Smart bringing electric scooter to U.S. in 2014, will be part of Car2go
The stylish two-wheeler was first shown at the 2010 Paris Motor Show but was whisked into limbo from there, presumably to end up a no-go along with several previous ideas from the traditionally cash-burning company. Instead, the scooter has gotten the green light and the United States is a key market for it.
To rehash the features of the silent plug-in runabout, a 48-volt lithium-ion battery pack stored down low behind your feet supplies juice to a 4-kW (i.e. 5.4 horsepower) wheel-hub electric motor at the rear wheel. Top speed is listed at 45 km/h or 28 mph – a choice by Smart that allows the scooter to be driven on streets in many countries before one has a driver's license.
The scooter's plug-in socket is up front behind the smart emblem and, via a normal household connection, a full recharge takes three to five hours. The range spoken of is 100 km, or just over 60 miles.
The Smart scooter's frame is made from steel and aluminum and emulates the Smart ForTwo's tridion passenger cell in its strength properties and design. Beneath the seat, there is room for two scooter helmets, and the second seat – or 'pillion' seat – folds out and back from this single seat as needed, while the rear foot pegs emerge as part of the process. If an owner does not foresee having pillionites aboard, he or she can replace the seat with a luggage rack.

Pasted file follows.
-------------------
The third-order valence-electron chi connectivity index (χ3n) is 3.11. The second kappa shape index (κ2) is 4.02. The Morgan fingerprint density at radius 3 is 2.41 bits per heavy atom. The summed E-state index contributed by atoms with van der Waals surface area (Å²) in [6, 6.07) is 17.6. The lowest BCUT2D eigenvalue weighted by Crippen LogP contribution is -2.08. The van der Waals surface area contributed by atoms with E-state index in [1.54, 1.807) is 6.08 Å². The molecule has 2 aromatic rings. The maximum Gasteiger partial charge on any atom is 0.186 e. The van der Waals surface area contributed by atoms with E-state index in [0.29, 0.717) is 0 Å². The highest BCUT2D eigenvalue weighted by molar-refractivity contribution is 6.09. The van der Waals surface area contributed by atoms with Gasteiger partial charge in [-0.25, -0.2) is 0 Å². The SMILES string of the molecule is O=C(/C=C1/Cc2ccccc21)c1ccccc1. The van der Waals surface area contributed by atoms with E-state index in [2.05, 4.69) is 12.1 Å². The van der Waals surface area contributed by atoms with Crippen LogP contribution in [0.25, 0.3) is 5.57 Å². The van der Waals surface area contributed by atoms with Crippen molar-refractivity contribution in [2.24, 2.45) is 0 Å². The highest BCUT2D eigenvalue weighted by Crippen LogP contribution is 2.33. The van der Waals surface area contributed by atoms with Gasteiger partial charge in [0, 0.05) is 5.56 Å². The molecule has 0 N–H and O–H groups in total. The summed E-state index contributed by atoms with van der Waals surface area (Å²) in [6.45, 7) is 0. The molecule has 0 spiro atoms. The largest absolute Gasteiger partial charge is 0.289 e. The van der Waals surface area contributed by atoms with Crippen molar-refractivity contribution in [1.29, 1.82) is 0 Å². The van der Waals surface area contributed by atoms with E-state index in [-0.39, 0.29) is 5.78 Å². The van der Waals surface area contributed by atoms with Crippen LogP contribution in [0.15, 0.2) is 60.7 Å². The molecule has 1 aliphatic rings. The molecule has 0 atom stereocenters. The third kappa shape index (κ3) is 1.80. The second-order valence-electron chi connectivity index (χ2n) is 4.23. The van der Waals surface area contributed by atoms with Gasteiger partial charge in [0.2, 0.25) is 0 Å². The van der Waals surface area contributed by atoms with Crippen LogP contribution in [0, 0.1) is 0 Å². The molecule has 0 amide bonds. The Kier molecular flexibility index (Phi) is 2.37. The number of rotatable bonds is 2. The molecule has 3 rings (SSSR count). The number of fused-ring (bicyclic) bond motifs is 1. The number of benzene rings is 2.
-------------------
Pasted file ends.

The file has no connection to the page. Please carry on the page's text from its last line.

As with all Smart e-Mobility efforts, an owner benefits from complete smartphone integration. Mounting one's phone in the onboard holster between the handlebar grips, a suite of smart apps and connectivity opens up. Besides acting as speedometer and range indicator, the phone serves as a full-on navigation system, charge-point finder and, when away from the scooter, as a GPS tracking device if you've forgotten where you parked it. More apps will be revealed over time, we're sure.
With respect to safety, the Smart scooter includes an airbag, ABS stopping power, and Blind Spot Assist. Braking is controlled only by one lever on the right side of the handlebar which activates the front hydraulic disc brake. Once that occurs, the rear hub electric motor switches to generator duty and the rear brake is applied electrically. In the process, the lithium-ion pack recuperates energy. Energy regeneration also occurs via the discreet solar panels mounted at the front of the scooter. And there's also standard handlebar heating.
From what we were able to gather and calculate in our heads based on loose-lipped comments, the smart scooter will start at roughly $5,000-plus.
But why buy the cow when you can milk it, you ask? Smart indicates that its electric scooter will be an integral part of the Car2go subscription program that has been running in several European and North American cities (a number that is expected to grow to 30 cities by 2016). There's currently a Smart ForTwo Electric Drive fleet in San Diego and it has reportedly been a big success. Look for this new urban mobility lifestyle to hit several more cities in the U.S. by the scooter's 2014 on-sale (or lease) date.
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